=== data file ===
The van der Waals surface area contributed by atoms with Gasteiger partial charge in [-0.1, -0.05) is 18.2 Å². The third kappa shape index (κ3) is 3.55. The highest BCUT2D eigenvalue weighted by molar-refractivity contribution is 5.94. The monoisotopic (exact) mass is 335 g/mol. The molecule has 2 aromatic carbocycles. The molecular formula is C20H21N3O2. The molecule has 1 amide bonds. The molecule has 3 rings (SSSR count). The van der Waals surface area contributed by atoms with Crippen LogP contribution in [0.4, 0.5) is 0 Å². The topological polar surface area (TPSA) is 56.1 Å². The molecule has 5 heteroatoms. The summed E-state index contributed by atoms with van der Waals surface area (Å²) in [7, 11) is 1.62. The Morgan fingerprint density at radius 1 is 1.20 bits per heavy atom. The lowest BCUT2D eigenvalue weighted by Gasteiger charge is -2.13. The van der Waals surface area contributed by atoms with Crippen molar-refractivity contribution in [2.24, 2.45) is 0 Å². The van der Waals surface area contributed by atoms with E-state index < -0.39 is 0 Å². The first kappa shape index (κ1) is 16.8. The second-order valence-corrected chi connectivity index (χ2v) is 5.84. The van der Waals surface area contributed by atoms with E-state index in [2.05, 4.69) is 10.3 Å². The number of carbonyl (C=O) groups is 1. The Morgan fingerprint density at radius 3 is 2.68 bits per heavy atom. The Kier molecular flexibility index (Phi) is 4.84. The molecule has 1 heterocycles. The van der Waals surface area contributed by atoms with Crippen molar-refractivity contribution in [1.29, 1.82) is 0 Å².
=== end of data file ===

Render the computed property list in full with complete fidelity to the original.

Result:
The van der Waals surface area contributed by atoms with Gasteiger partial charge in [-0.1, -0.05) is 18.2 Å². The third kappa shape index (κ3) is 3.55. The highest BCUT2D eigenvalue weighted by molar-refractivity contribution is 5.94. The monoisotopic (exact) mass is 335 g/mol. The molecule has 2 aromatic carbocycles. The molecular formula is C20H21N3O2. The molecule has 1 amide bonds. The molecule has 3 rings (SSSR count). The van der Waals surface area contributed by atoms with Crippen LogP contribution in [0.4, 0.5) is 0 Å². The topological polar surface area (TPSA) is 56.1 Å². The molecule has 5 heteroatoms. The summed E-state index contributed by atoms with van der Waals surface area (Å²) in [7, 11) is 1.62. The Morgan fingerprint density at radius 1 is 1.20 bits per heavy atom. The lowest BCUT2D eigenvalue weighted by Gasteiger charge is -2.13. The van der Waals surface area contributed by atoms with Crippen molar-refractivity contribution in [2.24, 2.45) is 0 Å². The van der Waals surface area contributed by atoms with E-state index < -0.39 is 0 Å². The first kappa shape index (κ1) is 16.8. The second-order valence-corrected chi connectivity index (χ2v) is 5.84. The van der Waals surface area contributed by atoms with E-state index in [2.05, 4.69) is 10.3 Å². The number of carbonyl (C=O) groups is 1. The Morgan fingerprint density at radius 3 is 2.68 bits per heavy atom. The Kier molecular flexibility index (Phi) is 4.84. The molecule has 1 heterocycles. The van der Waals surface area contributed by atoms with Crippen molar-refractivity contribution in [1.29, 1.82) is 0 Å².